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Jerusalem studios, galleries open doors in annual contemporary art festival Manofim

The 14th year of the locally created art event transforms city into a gallery, with events taking place on roofs and in studios, galleries and gardens

Jessica Steinberg covers the Sabra scene from south to north and back to the center.

The newly installed Tea House Sound Gallery at Jerusalem's Hansen House is one of the many locations for the upcoming Manofim contemporary art festival, September 13-17, 2022 (Jessica Steinberg/Times of Israel)
The newly installed Tea House Sound Gallery at Jerusalem's Hansen House is one of the many locations for the upcoming Manofim contemporary art festival, September 13-17, 2022 (Jessica Steinberg/Times of Israel)

Jerusalem’s art scene is active, kicking and contemporary, a message made loud and clear ahead of the upcoming Manofim Festival, the city’s largest annual art event taking place September 13-17, on roofs and in studios, galleries and gardens throughout the city.

Founded by Lee Hee Shulov and Rinat Edelstein 14 years ago, the citywide art event engages local artists and visiting ones, some in residency at the city’s Talpiot Artist Cube Artists’ Studios, and includes musical events, kids activities and a celebration of the 10th anniversary of art magazine HaRama.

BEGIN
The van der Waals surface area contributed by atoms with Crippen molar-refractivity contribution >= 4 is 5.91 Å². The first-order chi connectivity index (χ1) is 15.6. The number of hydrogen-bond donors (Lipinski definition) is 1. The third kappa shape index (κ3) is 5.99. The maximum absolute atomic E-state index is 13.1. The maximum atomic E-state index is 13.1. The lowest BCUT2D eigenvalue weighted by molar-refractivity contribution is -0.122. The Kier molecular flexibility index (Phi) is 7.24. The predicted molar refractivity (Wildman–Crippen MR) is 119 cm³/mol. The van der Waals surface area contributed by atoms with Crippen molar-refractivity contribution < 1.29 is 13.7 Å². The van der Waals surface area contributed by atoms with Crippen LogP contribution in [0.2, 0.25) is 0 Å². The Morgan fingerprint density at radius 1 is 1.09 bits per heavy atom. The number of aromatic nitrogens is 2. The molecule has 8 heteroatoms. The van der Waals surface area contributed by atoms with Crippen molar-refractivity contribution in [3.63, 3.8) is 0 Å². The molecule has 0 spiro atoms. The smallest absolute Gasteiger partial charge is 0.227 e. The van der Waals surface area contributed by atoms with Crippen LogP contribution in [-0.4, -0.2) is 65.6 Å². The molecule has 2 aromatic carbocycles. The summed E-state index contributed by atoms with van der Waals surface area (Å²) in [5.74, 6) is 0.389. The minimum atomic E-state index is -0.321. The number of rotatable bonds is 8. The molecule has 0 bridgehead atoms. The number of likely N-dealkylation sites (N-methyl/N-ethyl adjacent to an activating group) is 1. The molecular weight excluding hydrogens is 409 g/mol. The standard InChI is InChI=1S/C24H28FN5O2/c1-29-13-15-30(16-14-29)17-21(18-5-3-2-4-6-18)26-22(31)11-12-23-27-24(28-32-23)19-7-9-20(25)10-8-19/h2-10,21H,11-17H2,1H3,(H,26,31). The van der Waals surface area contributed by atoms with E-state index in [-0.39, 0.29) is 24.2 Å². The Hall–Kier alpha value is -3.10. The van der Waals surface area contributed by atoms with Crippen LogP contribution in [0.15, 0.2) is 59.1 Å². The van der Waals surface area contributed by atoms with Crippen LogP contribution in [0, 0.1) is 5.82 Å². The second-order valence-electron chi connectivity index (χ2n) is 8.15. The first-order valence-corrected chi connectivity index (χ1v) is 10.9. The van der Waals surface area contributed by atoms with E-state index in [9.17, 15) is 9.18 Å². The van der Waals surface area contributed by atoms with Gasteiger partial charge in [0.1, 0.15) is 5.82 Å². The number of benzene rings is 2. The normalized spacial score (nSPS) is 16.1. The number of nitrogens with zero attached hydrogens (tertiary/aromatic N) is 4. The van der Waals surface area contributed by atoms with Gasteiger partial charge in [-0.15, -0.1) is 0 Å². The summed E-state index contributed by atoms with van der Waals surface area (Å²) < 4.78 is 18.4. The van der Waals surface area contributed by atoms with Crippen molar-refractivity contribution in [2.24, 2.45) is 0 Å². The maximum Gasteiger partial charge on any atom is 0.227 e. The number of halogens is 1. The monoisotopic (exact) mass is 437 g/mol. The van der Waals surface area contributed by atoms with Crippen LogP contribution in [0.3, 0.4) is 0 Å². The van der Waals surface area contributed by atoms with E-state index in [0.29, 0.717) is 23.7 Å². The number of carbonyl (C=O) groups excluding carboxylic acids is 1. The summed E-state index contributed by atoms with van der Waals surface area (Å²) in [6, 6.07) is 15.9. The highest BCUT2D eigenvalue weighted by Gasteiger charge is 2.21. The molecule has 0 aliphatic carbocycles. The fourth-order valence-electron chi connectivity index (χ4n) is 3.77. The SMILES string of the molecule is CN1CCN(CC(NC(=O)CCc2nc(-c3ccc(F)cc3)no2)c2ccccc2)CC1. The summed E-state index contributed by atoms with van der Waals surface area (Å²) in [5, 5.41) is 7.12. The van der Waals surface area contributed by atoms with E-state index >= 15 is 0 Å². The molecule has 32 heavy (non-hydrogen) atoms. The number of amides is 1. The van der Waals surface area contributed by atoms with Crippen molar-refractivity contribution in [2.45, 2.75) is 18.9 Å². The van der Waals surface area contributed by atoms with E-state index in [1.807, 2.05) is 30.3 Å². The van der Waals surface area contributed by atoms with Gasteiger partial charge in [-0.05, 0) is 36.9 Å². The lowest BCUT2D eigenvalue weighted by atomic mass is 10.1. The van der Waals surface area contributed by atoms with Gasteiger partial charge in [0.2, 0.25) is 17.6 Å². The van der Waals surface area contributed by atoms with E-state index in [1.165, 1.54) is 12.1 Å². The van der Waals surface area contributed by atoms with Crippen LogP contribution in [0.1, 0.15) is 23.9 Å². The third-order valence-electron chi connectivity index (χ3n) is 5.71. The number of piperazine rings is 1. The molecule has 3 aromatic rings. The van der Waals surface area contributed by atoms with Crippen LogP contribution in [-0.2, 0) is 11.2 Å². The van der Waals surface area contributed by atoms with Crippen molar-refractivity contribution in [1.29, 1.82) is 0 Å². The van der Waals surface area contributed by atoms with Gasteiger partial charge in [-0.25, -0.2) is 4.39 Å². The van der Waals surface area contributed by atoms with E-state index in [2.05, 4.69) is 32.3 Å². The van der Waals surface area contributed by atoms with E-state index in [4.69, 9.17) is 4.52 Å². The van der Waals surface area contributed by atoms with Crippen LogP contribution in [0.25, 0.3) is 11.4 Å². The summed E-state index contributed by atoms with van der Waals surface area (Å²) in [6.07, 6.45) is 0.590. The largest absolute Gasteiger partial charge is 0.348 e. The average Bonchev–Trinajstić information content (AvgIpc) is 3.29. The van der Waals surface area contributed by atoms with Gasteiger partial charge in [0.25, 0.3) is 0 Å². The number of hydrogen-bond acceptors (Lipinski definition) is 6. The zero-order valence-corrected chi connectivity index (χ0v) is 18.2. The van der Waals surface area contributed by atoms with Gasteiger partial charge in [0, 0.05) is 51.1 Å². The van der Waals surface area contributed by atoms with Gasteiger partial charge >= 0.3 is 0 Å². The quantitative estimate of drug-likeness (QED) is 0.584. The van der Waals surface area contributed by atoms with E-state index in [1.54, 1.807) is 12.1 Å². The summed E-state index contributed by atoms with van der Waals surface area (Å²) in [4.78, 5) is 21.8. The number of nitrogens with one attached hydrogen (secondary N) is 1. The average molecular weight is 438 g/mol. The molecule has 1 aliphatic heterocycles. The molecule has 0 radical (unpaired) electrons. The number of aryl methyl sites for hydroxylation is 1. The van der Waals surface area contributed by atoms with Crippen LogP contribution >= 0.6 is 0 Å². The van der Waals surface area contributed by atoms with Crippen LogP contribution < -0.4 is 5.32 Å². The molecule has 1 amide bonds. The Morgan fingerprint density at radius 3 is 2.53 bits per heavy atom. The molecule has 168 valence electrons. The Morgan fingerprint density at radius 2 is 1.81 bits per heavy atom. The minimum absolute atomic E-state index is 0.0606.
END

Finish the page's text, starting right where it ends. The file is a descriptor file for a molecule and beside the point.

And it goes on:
Many of the city’s galleries will have new exhibits opening for Manofim, including the Art Cube Artists’ Studios, Artists House, Hansen, Musrara, Jerusalem Print Workshop, Ticho House, Beita, Agrippas 12, Artists’ Workshop at Teddy Stadium, Barbur and Hacubia.

Tickets can be purchased for Manofim tours, which run about 2.5 hours long and will take visitors to several Manofim sites at different parts of the city. One tour starts at art space HaMiffal behind the Waldorf Astoria Hotel and ends at the Hadassah Academic College, while another begins from the Leper’s House at Hansen and ends at the downtown Artists House.

One of the veteran locations for viewing local and visiting artists’ works is at the Talpiot Art Cube Artists’ Studios, situated above the car garages and mechanics of Hauman Street and where Shulov and Edelstein first created Manofim.

An exhibit by Ofri Cnaani titled “Testimonies of Things ” will open September 13 at Art Cube Artist’s Studios, showcasing Cnaani, an Israeli who has lived abroad for much of the last 20 years, recounting the story of a 2018 fire in Brazil’s Museu Nacional, through photos and texts about the geological and digital residue left from the blaze.

Some 20 million items burned in the blaze, said curator Dveer Shaked, turning it into a museum of things that no longer exist.

Artist Neta Moses demonstrates her ‘Deep Fake’ exhibit about her grandmother and aging app imagery ahead of Manofim contemporary art festival in Jerusalem, September 13-17, 2022. (Jessica Steinberg/Times of Israel)

The Artists’ Studio is also one of the locations where Manofim participants can meet local artists for First Reveal, the festival’s ongoing meetings with new and emerging artists in studios around the city.